1. Introduction

Kaposi’s sarcoma (KS) was first described in 1872 as an unusual haemorrhagic cutaneous lesion [1]. It is known as a rare tumour comprising 0.1% of all malignancies worldwide, with an increased incidence in transplant recipients [2, 3]. In these patients, it has an incidence about 400–500 times higher than in general population [4], comprising 0.5–0.7% of malignancies that occur in organ transplant recipients [58]. Infection with Kaposi’s sarcoma-associated herpesvirus (KSHV, commonly known as human herpesvirus type 8, HHV-8) is required for the development of this sarcoma [9]. The wide variation in incidence has been attributed to populations’ characteristics [9, 10] and to immunosuppression regimen in organ recipients [11].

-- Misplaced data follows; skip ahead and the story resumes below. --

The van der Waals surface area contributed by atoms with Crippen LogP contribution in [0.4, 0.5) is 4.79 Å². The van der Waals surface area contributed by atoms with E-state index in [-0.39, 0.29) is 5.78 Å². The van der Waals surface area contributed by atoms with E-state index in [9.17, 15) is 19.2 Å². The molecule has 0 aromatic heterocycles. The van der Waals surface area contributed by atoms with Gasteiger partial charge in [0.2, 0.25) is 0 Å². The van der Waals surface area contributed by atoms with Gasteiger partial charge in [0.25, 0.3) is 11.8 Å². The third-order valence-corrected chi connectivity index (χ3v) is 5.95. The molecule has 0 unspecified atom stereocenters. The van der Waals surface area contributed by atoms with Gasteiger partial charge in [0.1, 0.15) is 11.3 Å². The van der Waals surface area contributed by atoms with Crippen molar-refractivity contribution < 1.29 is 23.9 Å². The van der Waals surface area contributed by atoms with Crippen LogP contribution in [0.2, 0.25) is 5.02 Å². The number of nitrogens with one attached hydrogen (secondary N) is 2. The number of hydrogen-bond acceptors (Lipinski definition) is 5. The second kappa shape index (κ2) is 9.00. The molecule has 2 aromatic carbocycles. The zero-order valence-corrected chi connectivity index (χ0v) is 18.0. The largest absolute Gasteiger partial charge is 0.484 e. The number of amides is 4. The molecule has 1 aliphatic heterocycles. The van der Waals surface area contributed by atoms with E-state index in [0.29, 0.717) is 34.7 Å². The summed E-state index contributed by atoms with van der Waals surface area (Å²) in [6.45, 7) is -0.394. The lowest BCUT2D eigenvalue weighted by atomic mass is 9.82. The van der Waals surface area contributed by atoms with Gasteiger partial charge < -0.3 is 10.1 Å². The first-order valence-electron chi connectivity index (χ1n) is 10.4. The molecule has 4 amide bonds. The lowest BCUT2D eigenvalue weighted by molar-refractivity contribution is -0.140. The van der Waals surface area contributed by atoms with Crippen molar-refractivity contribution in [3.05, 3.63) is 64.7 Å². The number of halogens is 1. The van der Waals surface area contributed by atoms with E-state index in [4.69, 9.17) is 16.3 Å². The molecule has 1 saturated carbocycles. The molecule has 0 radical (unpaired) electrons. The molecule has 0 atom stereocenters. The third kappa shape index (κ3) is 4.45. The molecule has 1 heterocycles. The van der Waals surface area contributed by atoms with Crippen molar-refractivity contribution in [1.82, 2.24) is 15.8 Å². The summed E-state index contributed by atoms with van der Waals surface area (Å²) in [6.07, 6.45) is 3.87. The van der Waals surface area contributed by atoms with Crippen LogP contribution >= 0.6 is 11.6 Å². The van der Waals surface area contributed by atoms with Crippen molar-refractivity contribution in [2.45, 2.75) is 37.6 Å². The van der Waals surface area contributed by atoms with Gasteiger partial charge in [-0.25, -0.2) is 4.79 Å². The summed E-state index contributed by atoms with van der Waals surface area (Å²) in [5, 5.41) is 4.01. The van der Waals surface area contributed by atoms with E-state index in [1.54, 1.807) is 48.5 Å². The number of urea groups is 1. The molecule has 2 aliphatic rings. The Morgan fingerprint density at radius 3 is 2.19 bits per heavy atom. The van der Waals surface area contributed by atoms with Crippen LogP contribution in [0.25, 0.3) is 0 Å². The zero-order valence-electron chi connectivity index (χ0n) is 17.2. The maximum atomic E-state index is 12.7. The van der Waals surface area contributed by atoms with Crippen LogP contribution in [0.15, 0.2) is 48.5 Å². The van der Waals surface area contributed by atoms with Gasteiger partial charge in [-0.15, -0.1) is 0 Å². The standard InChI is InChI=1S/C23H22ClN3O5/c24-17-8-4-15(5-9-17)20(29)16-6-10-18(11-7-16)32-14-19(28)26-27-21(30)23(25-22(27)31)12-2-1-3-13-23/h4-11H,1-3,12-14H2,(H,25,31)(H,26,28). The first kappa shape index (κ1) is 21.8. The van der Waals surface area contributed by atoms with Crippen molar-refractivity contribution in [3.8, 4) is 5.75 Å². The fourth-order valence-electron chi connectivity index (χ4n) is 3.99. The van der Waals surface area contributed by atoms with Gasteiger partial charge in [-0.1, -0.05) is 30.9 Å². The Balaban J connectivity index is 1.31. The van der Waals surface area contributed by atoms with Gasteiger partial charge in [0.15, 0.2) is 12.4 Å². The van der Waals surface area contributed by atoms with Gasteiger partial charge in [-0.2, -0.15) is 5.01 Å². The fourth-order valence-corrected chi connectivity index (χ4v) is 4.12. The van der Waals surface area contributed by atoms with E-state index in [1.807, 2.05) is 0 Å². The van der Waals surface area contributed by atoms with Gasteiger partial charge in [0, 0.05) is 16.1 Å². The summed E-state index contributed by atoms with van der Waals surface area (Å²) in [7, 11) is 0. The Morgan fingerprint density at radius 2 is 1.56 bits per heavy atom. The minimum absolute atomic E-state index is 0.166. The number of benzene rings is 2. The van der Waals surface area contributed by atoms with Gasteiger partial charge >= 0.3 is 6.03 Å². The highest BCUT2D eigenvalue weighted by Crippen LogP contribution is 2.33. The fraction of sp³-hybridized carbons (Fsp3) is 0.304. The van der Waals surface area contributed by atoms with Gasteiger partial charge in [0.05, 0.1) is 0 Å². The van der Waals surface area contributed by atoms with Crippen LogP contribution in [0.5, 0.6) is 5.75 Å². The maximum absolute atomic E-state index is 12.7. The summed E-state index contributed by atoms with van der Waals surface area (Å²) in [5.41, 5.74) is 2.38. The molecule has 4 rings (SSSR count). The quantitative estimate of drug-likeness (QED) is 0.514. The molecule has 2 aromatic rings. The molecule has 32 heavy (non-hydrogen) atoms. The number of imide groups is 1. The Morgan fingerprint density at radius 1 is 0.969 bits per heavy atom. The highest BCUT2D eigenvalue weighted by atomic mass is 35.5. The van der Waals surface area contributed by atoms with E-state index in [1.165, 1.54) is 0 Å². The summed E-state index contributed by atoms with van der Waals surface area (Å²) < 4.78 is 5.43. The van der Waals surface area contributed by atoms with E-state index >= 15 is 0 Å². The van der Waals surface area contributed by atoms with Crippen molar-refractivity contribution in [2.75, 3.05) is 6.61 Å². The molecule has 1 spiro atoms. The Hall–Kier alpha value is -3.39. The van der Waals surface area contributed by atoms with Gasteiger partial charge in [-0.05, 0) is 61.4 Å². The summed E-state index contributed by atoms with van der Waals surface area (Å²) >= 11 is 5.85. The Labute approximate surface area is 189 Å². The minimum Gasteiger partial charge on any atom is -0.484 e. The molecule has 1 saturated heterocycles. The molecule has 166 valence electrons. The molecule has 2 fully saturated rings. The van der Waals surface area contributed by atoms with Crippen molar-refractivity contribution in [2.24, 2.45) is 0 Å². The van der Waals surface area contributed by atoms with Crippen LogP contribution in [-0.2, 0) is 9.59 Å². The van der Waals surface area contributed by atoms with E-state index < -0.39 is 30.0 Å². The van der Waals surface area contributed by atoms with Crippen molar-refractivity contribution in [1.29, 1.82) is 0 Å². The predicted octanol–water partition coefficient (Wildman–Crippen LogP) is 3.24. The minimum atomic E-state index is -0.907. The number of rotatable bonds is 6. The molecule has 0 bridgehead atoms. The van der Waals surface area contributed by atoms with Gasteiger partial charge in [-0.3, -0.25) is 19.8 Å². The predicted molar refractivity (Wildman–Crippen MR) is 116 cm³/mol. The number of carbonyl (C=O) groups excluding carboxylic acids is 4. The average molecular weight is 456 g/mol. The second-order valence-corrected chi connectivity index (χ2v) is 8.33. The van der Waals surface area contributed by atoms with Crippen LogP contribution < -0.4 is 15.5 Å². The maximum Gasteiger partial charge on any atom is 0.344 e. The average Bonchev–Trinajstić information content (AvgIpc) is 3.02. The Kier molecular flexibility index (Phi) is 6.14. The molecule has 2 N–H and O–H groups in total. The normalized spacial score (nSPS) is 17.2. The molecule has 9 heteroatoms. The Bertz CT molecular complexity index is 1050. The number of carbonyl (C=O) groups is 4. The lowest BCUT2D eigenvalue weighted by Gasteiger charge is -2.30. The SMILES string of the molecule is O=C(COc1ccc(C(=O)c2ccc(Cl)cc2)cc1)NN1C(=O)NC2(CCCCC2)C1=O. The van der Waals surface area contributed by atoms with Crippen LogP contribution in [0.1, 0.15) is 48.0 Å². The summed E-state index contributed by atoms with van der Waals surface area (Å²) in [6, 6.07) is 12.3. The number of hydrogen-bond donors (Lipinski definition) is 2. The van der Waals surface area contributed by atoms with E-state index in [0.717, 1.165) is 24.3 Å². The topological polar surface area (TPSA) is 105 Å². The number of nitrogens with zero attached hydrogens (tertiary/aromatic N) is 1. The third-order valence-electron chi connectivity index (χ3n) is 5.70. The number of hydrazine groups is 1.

Skin lesions are the most common manifestation in patients with KS, although mucosal sites, lymph nodes, and viscera can also be involved [12]. Visceral involvement occurs in less than 50% of patients [13, 14] and is considered a systemic multifocal progressive tumour of the reticuloendothelial system [15]. The most frequent location for KS visceral involvement is the gastrointestinal tract. The small intestine is the most frequently affected area, followed by the stomach, oesophagus, and, lastly, colon [13]. However, the disease is usually asymptomatic as the tumour grows primarily in the submucosa [16]. Therefore, the disease commonly produces no symptoms, namely, anaemia, vomiting, diarrhoea, or intestinal obstruction or perforation [16]. Gastrointestinal bleeding requiring blood transfusions is also rare [1618].

We report a case of KS in a renal transplant recipient with low cumulative exposure to immunosuppression, presented as lower gastrointestinal bleeding with rapid progression to death thirteen months after receiving a kidney allograft.

2. Case Presentation